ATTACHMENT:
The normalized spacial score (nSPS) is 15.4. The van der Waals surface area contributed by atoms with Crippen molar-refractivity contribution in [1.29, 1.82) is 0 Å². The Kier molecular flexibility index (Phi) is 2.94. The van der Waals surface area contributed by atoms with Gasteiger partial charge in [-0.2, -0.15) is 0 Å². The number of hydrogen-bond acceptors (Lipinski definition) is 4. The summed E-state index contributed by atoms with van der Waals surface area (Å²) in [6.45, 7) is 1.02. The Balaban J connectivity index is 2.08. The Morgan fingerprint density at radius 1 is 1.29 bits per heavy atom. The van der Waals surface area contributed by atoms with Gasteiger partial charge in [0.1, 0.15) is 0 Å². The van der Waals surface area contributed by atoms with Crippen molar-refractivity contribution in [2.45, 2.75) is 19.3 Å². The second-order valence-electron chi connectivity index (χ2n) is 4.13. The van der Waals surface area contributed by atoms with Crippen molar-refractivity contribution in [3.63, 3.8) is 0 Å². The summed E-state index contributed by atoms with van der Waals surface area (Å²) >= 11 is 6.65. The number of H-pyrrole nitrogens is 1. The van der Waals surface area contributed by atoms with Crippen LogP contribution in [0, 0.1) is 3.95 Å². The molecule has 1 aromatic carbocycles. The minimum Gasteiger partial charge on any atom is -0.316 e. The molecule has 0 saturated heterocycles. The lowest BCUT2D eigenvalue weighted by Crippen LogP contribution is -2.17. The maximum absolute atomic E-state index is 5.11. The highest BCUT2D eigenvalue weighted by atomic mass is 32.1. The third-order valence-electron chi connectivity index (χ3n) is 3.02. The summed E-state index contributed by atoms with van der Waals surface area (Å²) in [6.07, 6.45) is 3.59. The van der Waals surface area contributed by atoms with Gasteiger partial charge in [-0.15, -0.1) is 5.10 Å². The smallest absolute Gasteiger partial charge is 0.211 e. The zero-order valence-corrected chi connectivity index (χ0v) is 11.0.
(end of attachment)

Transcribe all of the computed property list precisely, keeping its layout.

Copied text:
The normalized spacial score (nSPS) is 15.4. The van der Waals surface area contributed by atoms with Crippen molar-refractivity contribution in [1.29, 1.82) is 0 Å². The Kier molecular flexibility index (Phi) is 2.94. The van der Waals surface area contributed by atoms with Gasteiger partial charge in [-0.2, -0.15) is 0 Å². The number of hydrogen-bond acceptors (Lipinski definition) is 4. The summed E-state index contributed by atoms with van der Waals surface area (Å²) in [6.45, 7) is 1.02. The Balaban J connectivity index is 2.08. The Morgan fingerprint density at radius 1 is 1.29 bits per heavy atom. The van der Waals surface area contributed by atoms with Gasteiger partial charge in [0.1, 0.15) is 0 Å². The van der Waals surface area contributed by atoms with Crippen molar-refractivity contribution in [2.45, 2.75) is 19.3 Å². The second-order valence-electron chi connectivity index (χ2n) is 4.13. The van der Waals surface area contributed by atoms with Crippen molar-refractivity contribution in [3.63, 3.8) is 0 Å². The summed E-state index contributed by atoms with van der Waals surface area (Å²) >= 11 is 6.65. The number of H-pyrrole nitrogens is 1. The van der Waals surface area contributed by atoms with Crippen LogP contribution in [0, 0.1) is 3.95 Å². The molecule has 1 aromatic carbocycles. The minimum Gasteiger partial charge on any atom is -0.316 e. The molecule has 0 saturated heterocycles. The lowest BCUT2D eigenvalue weighted by Crippen LogP contribution is -2.17. The maximum absolute atomic E-state index is 5.11. The highest BCUT2D eigenvalue weighted by atomic mass is 32.1. The third-order valence-electron chi connectivity index (χ3n) is 3.02. The summed E-state index contributed by atoms with van der Waals surface area (Å²) in [6.07, 6.45) is 3.59. The van der Waals surface area contributed by atoms with Gasteiger partial charge in [-0.15, -0.1) is 5.10 Å². The smallest absolute Gasteiger partial charge is 0.211 e. The zero-order valence-corrected chi connectivity index (χ0v) is 11.0.